Humans are producing more waste than ever before. According to research by the World Bank, the world generates 3.5 million tonnes of solid waste a day, ten times the amount of a century ago. Rising population numbers and increasing economic prosperity fuel the growth, and as countries become richer, the composition of their waste changes to include more packaging, electronic components and broken appliances, and less organic matter. Landfills and waste dumps are filling up, and the World Economic Forum reports that by 2050 there will be so much plastic floating in the world’s oceans that it will outweigh the fish. A documentation of waste management systems in metropolises across the world investigates how different societies manage—or mismanage—their waste.
Kadir van Lohuizen is a veteran photojournalist from Netherlands. In his most recent work, his concern about waste management and how it affects human life, led him on a trip to the world’s most polluted areas.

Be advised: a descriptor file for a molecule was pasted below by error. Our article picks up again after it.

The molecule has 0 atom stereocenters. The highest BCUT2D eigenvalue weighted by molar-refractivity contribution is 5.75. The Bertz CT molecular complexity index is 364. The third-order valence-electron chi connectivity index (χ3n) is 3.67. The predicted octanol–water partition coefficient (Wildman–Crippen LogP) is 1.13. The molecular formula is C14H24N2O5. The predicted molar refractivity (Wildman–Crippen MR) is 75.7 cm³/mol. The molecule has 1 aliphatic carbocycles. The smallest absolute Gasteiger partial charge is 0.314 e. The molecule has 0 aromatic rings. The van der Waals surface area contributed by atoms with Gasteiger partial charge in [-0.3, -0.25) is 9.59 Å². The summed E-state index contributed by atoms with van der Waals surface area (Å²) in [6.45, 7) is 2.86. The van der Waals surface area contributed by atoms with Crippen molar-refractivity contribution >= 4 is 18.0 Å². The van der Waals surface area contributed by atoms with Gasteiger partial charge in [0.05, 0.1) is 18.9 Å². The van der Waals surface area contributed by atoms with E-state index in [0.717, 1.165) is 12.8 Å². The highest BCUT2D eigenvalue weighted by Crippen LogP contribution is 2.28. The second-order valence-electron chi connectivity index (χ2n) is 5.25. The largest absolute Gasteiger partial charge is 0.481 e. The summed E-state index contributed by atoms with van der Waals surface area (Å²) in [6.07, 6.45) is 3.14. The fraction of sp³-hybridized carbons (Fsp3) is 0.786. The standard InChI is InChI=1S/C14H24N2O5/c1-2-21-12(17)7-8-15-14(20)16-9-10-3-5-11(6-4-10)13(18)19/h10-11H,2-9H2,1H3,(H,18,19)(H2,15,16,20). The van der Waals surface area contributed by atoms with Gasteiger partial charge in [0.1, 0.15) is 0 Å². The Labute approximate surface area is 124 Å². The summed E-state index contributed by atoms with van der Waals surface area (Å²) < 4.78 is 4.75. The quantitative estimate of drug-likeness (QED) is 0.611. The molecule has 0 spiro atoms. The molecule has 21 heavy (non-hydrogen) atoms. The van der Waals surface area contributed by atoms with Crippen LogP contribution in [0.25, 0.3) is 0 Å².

For this work, Kadir won first prize story in “Environmental” category in World Press Photo 2017. This project, along with many other photographs show the current state of the world we are living in, is being exhibited at the gallery space of the Hanoi University of Fine Art (42 Yet Kieu, Hanoi) from June 16 to July 8 2018.